As organizations work to hire and retain diverse talent across industries, they are met with the additional complexities of the “great resignation” or what some call the “great reassignment” brought on by the changes in work that happened during the course of the pandemic. These challenges are happening as a result of a mismatch between the job environments and what employees want or expect, with what they have. The “great resignation” is causing employers added challenges in the hiring and retention process, with talent shortages requiring hiring managers to look beyond their regional locations to hire across the country for positions that can be accommodated by remote workers.
Recently, BIMA and the Greater Boston Chamber of Commerce hosted a panel to address these challenges in the advertising industry. Kelly Heath, the Head of People at Gupta Media (a mid-sized performance marketing agency), and Erica Casey, the SVP and Head of Talent from Digitas (a global marketing and technology agency), joined us to share their insights on this topic. The following are the key takeaways that may help other organizations looking to hire and retain diverse talent, and adapt to the new world of work:
Build Relationships with Organizations Across the U.S. to Recruit Diverse Talent
Many organizations go to the same pool to look for interns and employees, and for a while, that may have worked. Over the last 18 months with remote work, however, we’ve seen an evolution in how talent is recruited and an ability to work remotely that has allowed many candidate searches to go national. This has led to an evolution in how organizations go to market and attract talent. For Digitas, building relationships with organizations that get to know them as an agency, and a brand, has helped with hiring. They have partnered with the 4A’s for over a decade (and worked with its MAIP, Multicultural Advertising Intern Program), worked with the (an eight-year-old program committed to identifying existing talent to join the media, marketing, and advertising industry) and has partnered with Bunker Hill Community College to hire interns into the Boston office. These organizations know Digitas and its culture and can bring diverse talent to them (directly or via recruiters) that are a fit for the organization. Multicultural Talent Pipeline Forum (an eight-year-old program committed to identifying existing talent to join the media, marketing, and advertising industry) and has partnered with Bunker Hill Community College to hire interns into the Boston office. These organizations know Digitas and its culture and can bring diverse talent to them (directly or via recruiters) that are a fit for the organization.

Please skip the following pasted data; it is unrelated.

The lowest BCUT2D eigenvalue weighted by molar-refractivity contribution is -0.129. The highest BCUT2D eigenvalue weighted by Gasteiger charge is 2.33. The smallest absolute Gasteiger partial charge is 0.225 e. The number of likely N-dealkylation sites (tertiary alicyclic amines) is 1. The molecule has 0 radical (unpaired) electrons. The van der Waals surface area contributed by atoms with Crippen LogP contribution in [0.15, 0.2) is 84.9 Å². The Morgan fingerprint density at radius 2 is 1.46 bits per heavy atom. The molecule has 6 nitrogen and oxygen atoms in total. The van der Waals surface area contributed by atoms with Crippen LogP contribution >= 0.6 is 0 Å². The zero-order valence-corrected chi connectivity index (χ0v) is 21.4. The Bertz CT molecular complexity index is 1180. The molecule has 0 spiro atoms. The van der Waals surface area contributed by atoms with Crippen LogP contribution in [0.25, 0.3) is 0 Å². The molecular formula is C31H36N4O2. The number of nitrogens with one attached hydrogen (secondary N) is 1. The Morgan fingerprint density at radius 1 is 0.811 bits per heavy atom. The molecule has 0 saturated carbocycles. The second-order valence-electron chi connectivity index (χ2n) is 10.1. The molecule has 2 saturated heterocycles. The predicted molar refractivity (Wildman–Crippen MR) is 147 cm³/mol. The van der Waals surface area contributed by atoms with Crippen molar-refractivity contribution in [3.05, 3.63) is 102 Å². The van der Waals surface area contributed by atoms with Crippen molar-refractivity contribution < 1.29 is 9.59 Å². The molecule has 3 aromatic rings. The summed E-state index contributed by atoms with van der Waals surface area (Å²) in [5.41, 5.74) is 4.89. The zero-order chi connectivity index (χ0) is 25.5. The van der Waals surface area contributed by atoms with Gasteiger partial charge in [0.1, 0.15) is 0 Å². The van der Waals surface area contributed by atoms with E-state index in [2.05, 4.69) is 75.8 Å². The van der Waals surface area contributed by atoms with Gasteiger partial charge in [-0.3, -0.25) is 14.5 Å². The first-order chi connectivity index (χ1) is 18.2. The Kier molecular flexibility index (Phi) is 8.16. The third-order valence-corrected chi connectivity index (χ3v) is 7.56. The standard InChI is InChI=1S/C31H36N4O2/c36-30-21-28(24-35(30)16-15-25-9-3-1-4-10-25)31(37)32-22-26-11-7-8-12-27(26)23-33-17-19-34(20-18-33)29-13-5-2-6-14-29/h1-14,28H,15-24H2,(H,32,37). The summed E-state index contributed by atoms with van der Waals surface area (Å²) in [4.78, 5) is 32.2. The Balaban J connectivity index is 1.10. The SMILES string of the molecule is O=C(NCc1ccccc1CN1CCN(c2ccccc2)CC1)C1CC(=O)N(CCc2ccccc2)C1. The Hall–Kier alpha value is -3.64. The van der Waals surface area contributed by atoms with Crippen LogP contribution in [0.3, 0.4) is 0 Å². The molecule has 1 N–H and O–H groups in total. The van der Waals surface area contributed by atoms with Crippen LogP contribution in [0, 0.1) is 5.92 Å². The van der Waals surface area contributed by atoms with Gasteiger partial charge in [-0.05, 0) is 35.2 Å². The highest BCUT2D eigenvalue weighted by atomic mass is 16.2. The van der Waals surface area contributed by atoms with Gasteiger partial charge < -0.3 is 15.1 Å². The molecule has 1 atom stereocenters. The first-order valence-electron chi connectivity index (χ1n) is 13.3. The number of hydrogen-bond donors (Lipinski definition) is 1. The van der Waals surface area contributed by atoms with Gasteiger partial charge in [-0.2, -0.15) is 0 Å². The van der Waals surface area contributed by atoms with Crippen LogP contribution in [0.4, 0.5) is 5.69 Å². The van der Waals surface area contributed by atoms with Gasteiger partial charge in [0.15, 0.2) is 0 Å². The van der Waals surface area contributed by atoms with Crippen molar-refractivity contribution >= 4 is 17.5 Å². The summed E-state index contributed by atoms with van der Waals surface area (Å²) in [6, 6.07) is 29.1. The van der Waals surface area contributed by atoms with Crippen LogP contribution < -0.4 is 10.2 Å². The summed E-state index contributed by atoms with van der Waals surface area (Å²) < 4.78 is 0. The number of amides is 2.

Some organizations and industries aren’t inherently diverse (advertising being among them) and in some cases, it’s hard for diverse talent to see a path for themselves in these industries.
Partnering with organizations that can expose diverse talent to their job opportunities and help bring them to the industry is the first step in making these organizations places that become more diverse and allow others to see a path for themselves in as well.
Don’t Just Promote DEI (Diversity, Equity, and Inclusion), Practice What You Preach
Many organizations promote equity and inclusion in their workplaces, but are they walking the walk and living by what is promoted to candidates? Gupta Media has a DEI committee in place and uses an applicant tracking system to ensure candidates are reviewed on their merit, and nothing else. Additionally, they use technology to evaluate how job descriptions are written to see if they would attract specific candidate types based on the way they are written (like more male versus female candidates, for example). At Digitas, each department talks about its inclusion goals, and employees go through a lot of required training. They have also created a Multicultural Center of Excellence that ensures their clients are aware of DEI efforts and the influence they have had on client outcomes.